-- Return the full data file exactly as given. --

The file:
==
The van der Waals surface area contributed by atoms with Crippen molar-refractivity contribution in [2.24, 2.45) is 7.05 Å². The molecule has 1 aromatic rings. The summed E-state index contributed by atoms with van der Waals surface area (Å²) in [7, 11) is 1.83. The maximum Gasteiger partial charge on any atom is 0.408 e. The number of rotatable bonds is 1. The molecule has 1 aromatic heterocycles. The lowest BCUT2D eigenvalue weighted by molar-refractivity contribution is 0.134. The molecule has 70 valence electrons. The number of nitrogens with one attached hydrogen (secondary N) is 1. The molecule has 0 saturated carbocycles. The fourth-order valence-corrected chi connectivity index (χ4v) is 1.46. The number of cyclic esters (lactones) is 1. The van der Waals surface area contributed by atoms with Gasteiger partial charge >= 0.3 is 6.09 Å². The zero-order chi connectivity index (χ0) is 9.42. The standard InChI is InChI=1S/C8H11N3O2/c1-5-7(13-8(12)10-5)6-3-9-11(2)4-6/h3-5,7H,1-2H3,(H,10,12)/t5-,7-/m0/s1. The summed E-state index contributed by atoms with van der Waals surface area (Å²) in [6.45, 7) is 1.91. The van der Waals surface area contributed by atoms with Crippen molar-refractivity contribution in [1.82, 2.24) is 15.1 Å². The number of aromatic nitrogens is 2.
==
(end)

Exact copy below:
The van der Waals surface area contributed by atoms with Crippen molar-refractivity contribution in [2.24, 2.45) is 7.05 Å². The molecule has 1 aromatic rings. The summed E-state index contributed by atoms with van der Waals surface area (Å²) in [7, 11) is 1.83. The maximum Gasteiger partial charge on any atom is 0.408 e. The number of rotatable bonds is 1. The molecule has 1 aromatic heterocycles. The lowest BCUT2D eigenvalue weighted by molar-refractivity contribution is 0.134. The molecule has 70 valence electrons. The number of nitrogens with one attached hydrogen (secondary N) is 1. The molecule has 0 saturated carbocycles. The fourth-order valence-corrected chi connectivity index (χ4v) is 1.46. The number of cyclic esters (lactones) is 1. The van der Waals surface area contributed by atoms with Gasteiger partial charge >= 0.3 is 6.09 Å². The zero-order chi connectivity index (χ0) is 9.42. The standard InChI is InChI=1S/C8H11N3O2/c1-5-7(13-8(12)10-5)6-3-9-11(2)4-6/h3-5,7H,1-2H3,(H,10,12)/t5-,7-/m0/s1. The summed E-state index contributed by atoms with van der Waals surface area (Å²) in [6.45, 7) is 1.91. The van der Waals surface area contributed by atoms with Crippen molar-refractivity contribution in [1.82, 2.24) is 15.1 Å². The number of aromatic nitrogens is 2.